The mountain pine beetle has spread to another 27,000 acres of the Black Hills in 2012; bringing the overall infestation to 416,000 acres, according to the annual aerial forest health survey for the Black Hills of South Dakota and Wyoming.
The mountain pine beetle epidemic was first spotted in 1996. Today, forest managers are focused on public and employee safety as well as keeping the green forest alive for present and future generations. Foresters continue to remove felled trees along roads and trails, thin densely populated stands of ponderosa pine, and sanitize where necessary to reduce the habitat necessary for the mountain pine beetle to spread.
Last December, Black Hills National Forest Supervisor Craig Bobzien signed his Record of Decision to implement the Mountain Pine Beetle Response project. The project is focused at the forest landscape scale, with adaptive design features to more swiftly address the expanding beetle population and reduce hazardous fuels across the forest.
"Implementing the mountain pine beetle project is our top priority for 2013," Acting Forest Supervisor Dennis Jaeger said. "This proactive approach will allow managers the ability to quickly respond to the changing conditions on the forest," said Jaeger.
"It is critical that we manage our forest resources in a way that reduces the potential for severe large-scale wildfires and also reduces the mountain pine beetle infestation to preserve the land that we all enjoy, admire and use," said Jaeger.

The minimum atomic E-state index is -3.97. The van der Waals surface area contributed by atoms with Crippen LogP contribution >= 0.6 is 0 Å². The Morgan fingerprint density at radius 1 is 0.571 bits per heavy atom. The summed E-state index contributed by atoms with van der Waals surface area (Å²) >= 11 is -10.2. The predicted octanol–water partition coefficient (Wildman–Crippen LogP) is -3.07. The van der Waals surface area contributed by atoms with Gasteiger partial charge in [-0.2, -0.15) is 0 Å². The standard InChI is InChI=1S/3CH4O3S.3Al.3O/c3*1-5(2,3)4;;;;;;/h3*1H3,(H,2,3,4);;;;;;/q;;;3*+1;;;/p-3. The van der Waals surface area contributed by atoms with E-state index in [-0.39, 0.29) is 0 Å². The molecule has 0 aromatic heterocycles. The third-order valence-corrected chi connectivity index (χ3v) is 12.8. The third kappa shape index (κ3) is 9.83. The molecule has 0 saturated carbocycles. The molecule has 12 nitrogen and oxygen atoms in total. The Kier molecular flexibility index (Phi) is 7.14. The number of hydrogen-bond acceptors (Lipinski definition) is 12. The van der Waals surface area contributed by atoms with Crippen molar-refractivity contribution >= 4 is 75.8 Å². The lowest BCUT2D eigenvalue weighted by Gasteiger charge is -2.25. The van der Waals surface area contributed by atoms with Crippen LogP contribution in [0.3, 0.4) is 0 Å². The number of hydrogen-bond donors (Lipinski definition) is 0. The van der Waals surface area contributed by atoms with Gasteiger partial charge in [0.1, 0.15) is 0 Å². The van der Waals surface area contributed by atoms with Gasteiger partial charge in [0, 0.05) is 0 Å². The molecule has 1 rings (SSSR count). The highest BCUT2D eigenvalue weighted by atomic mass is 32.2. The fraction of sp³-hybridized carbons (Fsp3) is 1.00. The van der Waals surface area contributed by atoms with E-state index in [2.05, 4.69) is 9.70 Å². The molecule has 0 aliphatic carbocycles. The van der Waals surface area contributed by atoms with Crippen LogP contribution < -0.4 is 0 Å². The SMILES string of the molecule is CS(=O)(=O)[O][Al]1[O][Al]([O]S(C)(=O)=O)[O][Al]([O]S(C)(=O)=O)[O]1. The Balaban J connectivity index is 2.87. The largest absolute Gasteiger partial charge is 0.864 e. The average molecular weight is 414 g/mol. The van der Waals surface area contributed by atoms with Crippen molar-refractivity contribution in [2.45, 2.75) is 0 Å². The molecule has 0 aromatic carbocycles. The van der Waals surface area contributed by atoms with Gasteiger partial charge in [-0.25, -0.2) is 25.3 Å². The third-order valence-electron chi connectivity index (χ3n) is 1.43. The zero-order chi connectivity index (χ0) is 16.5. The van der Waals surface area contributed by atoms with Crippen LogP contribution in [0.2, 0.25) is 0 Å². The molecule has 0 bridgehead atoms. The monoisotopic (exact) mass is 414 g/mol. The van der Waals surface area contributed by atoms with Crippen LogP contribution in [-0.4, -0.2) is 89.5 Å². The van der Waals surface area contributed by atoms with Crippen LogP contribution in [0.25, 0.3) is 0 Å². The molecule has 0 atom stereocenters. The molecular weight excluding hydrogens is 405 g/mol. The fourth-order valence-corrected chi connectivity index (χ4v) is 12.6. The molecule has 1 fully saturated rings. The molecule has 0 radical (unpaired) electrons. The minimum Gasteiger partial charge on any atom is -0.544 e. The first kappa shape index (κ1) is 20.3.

To help prevent the spread of the bark beetle, private landowners, forest products industry, County officials, Conservation Districts, and State and Federal agencies developed a collaborative "all lands" strategy to combat the current MPB epidemic. A variety of methods have been used to treat hundreds of thousands of trees including forest thinning, cut and chunk, cut and burn, prescribed fire and chemical spraying.Dave Thom, Black Hills Regional Mountain Pine Beetle Working Group Coordinator is encouraged from the support and response from all partners of the Group. "The working group represents a comprehensive, all lands approach and through collaboration we are working together to make the most effective use of funding and treatment methods to slow the progression of the MPB in the Hills." Thom also credits Federal and State Legislators, to include Governors from both South Dakota and Wyoming for their support in providing funds for the effort. "There is a tremendous spirit of cooperation behind the work being accomplished," said Thom.
"Now more than ever it is important that we work across the entire landscape to ensure forests are more resilient for generations to come," said Dan Jirón, Regional Forester for the U.S. Forest Service, Rocky Mountain Region. "A vibrant forest products industry, aggressive community actions, strong collaborative efforts and targeted high-priority projects will allow us to make progress to promote forests more suitable for an uncertain future climate."
The complete survey results for the Rocky Mountain Region, including Colorado, Nebraska, South Dakota and Wyoming is available at http://www.fs.usda.gov/main/r2/forest-grasslandhealth.
Additional information on Mountain Pine Beetles can be found at: http://www.beatthebeetles.com/.
For more information on the Black Hills National Forest, visit http://www.fs.usda.gov/blackhills